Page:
Ever since I was a kid, autumn always brought with it depression. One September in my early twenties, when I still lived in Brooklyn I was walking home from the subway, crunching brown leaves beneath my frozen toes, wondering why I was feeling so blue. Never mind that I was living with a man I didn't love and had next to nothing in common with except a dog we shared who bit people with no provocation and was a complete cunt. It was also probably shortly after the attacks on the World Trade Center in 2001. Sure, anyone would have been feeling blue in my situation, but the point was I always felt that way in the fall. No matter what was going on in my life. It's likely I have a mild case of Seasonal Affective Disorder, but on that bitter fall day, after I got home and stood in a hot shower waiting for the searing pain to ebb in my feet (my extremities freeze at the mere mention of cold weather), wondering why my mood always plummeted as September rolled around, it suddenly dawned on me that I was suffering from OhMyGodSchoolIsStartingAgainitis. I had hated school so much that it took me well into my twenties to stop being gripped with panic and desperation when the leaves started turning.
I want to be crystal clear here. When I say I hated school I don't mean that homework was a drag and I wished I was outside playing. I probably would have preferred digging ditches 8 hours a day to going to that horrible place. I was short. I was loud. I was poor. (Not much has changed) I was also weird. While other girls brought in their pom poms or dolls for Show and Tell, I brought a bag of deer turds I had collected on a hiking trip with my dad. Any time I raised my hand to answer a question I was the instant subject of ridicule. I learned very quickly not to answer questions. Somewhere in grade school I wrote a poem that got chosen by the teachers as a great example of poetry. It went like this:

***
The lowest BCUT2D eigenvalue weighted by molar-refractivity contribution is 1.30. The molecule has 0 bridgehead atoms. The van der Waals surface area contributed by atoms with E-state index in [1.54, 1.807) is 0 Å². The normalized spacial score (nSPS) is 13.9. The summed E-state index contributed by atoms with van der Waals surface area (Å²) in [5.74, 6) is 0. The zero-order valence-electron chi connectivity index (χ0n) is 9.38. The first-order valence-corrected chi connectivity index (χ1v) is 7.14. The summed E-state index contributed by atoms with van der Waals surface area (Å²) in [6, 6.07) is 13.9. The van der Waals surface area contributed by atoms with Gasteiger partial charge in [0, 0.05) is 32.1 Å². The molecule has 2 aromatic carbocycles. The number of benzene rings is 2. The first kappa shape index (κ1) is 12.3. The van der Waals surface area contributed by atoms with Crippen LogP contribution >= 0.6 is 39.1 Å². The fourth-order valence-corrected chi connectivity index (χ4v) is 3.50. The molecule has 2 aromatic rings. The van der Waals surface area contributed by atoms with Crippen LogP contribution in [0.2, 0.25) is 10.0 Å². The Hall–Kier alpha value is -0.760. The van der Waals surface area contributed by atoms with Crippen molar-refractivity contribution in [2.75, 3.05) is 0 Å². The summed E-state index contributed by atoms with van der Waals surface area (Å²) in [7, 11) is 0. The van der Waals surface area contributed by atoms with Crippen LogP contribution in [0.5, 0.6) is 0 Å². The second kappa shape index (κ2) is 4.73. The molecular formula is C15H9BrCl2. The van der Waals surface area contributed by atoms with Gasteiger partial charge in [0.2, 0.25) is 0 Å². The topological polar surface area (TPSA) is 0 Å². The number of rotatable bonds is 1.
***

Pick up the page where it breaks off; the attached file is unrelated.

In the moonlight it seems to me
That I can see three little angels
And in the moonlight I can not figure out
Why it is not true
Bear in mind my competition was other 8-year-olds...
Having the poem highlighted by my teachers only meant more taunting. Some author came to speak to our school and I was asked to stand and share my poem in front of everyone. They might as well have asked me to get naked and slap out the rhythm of Camp Town Lady on my stomach. I learned very quickly to not do good work.
Besides the verbal abuse, I suffered various forms of physical torment as well. I was kicked, full force in the vagina with no warning and for no reason by a fellow classmate. I was pushed in to garbage cans, pinched, chased and generally terrorized. When I tried to talk to my teachers about the bullying I was told, on several occasions that I was "too sensitive". It wasn't until I was choked against a file cabinet until I started to pass out that I was taken seriously. I guess I'm fortunate that kid didn't have access to the gun department at Walmart.
My parents didn't really understand the severity of the bullying, either. My father told me that boys just teased me because they liked me. But I saw the way the boys treated the pretty girls. Danielle and Michelle had perfect, long, straight, beautiful black hair and wore perfume and jean skirts. While I looked like this:
|As you can see, I will be giving birth to an alien jellyfish!|
Besides this news, the best present I got this year is a dishtowel that came from my friend Angie.
And it is with that that I bid you all the happiest and healthiest of new years!